Being the best he can be has always been the motto of Tom Bächik, a nail technician at The Look in Bakersfield, Calif., and the current leader in the NAILS 1995 Competitors Ranking. “Competition is in my blood,” says the husband, father of 18-month-old son, Gage, and former high school athlete. He also coaches high school roller hockey, rides a jet ski, and plays indoor soccer.
“I wanted to do more than just sit at a table and do nails,” says Bächik. And he has. Inspired by the award-winning nails of Tom Holcomb and former competitor Kym Lee, Bächik has placed in numerous competitions ever since he began competing shortly after finishing nail school about two years ago.
His latest victories were at the June 1995 NAILS Magazine Show in Las Vegas, where he won first place in four nail competitions. To stay focused during each competition, Bächik “thinks” nails the entire time. “I’m constantly visualizing my technique and the finished nails,” he says. If he places in the top three, he’s happy. “At the awards ceremony, when the announcer calls out the second-place winner, you think to yourself, ‘I either did really well or really badly’” he adds.
For Bächik, competing is a way to make a name for himself in the industry. “It also makes you more valuable in the salon,” he says.
Before joining the nail industry, Bächik, who majored in design and production art at a technical school, worked with his dad as a dental technician. On the side, he did custom graphics on helmets, motorcycles, and jet skis. “I wanted to stay working in the art field because of the money, but I knew the type of artwork I was doing was probably just a passing fad,” says Bächik. At the time, his cousin was going to cosmetology school for hair and told him how lucrative doing nails was. Looking for a career change, Bächik evaluated how much it would cost to go to school and how long it would take, and decided to go for it. “Everything fell into place — I had the art as well as the dental [acrylic] background,” he says.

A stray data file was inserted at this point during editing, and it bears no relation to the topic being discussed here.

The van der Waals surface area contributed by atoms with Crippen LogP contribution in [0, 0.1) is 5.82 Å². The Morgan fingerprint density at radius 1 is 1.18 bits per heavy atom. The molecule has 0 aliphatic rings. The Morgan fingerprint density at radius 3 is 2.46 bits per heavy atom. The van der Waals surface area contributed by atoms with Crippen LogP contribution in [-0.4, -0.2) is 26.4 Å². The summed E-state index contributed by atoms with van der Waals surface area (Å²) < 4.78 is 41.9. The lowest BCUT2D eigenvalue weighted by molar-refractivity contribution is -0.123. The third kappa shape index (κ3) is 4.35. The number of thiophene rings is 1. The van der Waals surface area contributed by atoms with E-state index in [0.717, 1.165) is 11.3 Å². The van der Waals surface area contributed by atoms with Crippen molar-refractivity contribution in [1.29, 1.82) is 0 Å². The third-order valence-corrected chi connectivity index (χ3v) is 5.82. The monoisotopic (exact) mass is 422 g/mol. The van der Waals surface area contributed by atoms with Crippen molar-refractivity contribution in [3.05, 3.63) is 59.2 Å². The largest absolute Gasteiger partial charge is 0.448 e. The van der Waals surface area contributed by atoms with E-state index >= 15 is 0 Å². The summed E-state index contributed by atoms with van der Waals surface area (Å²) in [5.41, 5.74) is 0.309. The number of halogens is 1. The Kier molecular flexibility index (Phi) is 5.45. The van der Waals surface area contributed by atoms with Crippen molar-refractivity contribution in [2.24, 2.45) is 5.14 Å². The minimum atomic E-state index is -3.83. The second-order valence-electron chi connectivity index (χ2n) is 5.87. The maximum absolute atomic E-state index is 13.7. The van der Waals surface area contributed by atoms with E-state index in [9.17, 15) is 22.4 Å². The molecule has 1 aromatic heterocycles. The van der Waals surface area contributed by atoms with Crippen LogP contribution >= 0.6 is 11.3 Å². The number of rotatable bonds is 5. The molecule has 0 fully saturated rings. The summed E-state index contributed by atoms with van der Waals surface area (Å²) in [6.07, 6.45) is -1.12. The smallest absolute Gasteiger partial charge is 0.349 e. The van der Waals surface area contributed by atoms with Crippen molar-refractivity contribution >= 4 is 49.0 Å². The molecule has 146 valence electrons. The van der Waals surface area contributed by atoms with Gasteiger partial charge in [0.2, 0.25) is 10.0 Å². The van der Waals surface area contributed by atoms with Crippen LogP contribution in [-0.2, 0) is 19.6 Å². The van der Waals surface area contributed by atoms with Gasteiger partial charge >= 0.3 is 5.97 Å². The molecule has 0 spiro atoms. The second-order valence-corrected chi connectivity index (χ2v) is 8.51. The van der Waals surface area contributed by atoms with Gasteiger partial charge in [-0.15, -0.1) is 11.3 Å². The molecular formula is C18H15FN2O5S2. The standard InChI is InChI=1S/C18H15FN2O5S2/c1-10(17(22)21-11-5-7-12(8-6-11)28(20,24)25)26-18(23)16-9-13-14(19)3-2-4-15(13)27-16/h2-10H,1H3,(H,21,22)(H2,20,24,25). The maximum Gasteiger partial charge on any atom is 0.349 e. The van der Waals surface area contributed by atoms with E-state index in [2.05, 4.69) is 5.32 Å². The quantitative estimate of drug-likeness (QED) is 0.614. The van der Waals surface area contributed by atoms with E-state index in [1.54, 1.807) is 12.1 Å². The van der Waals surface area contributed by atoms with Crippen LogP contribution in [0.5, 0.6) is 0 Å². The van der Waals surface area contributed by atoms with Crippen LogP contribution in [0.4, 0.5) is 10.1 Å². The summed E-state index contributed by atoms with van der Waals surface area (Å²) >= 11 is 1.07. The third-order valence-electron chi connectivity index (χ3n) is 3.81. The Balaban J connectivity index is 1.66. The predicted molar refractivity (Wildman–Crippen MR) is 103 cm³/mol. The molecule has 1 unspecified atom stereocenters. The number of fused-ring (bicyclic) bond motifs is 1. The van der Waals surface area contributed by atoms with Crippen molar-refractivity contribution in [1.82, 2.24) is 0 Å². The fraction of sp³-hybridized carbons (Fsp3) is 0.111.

So what’s it like being a male in the female-dominated world of nail technicians and clients? “I think because I am a male technician, I am a novelty to many curious clients. Though my gender may land them in my chair the first time, it’s the quality of my work that keeps them as clients,” says Bächik. At previous salons he worked at, the technicians were either eager to learn a technique he had to share or they had the attitude that “I’ve been doing nails for five years and I know everything there is to know,” he says. “I don’t know whether their negativity stemmed from the fact that I’m a male or that I’m an accomplished competitor.”
In addition to competing, Bächik is an educator for EZ Flow Nail Products. “While I was in school, EZ Flow offered free manufacturer classes on campus. They asked if I would use their products at my first competition. I said yes, and I won second place. Then they offered me an educator position,” he says.
Bächik, who at one time contemplated starting his own nail company, put the brakes on when he realized how much work is involved in running a business. A possibility, though, he says, is having his own product line marketed through an established company. “This way, the distributors are already in place and the marketing is being taken care of,” says Bächik.
Another prospect, one he feels strongly about, is to write an instructional manual on the proper use of electric drills. “There is not enough education available on the proper use of drills,” he says. “I think they’ve gotten a bad reputation because many technicians don’t know how to use them safely.” For Bächik, no mission is impossible.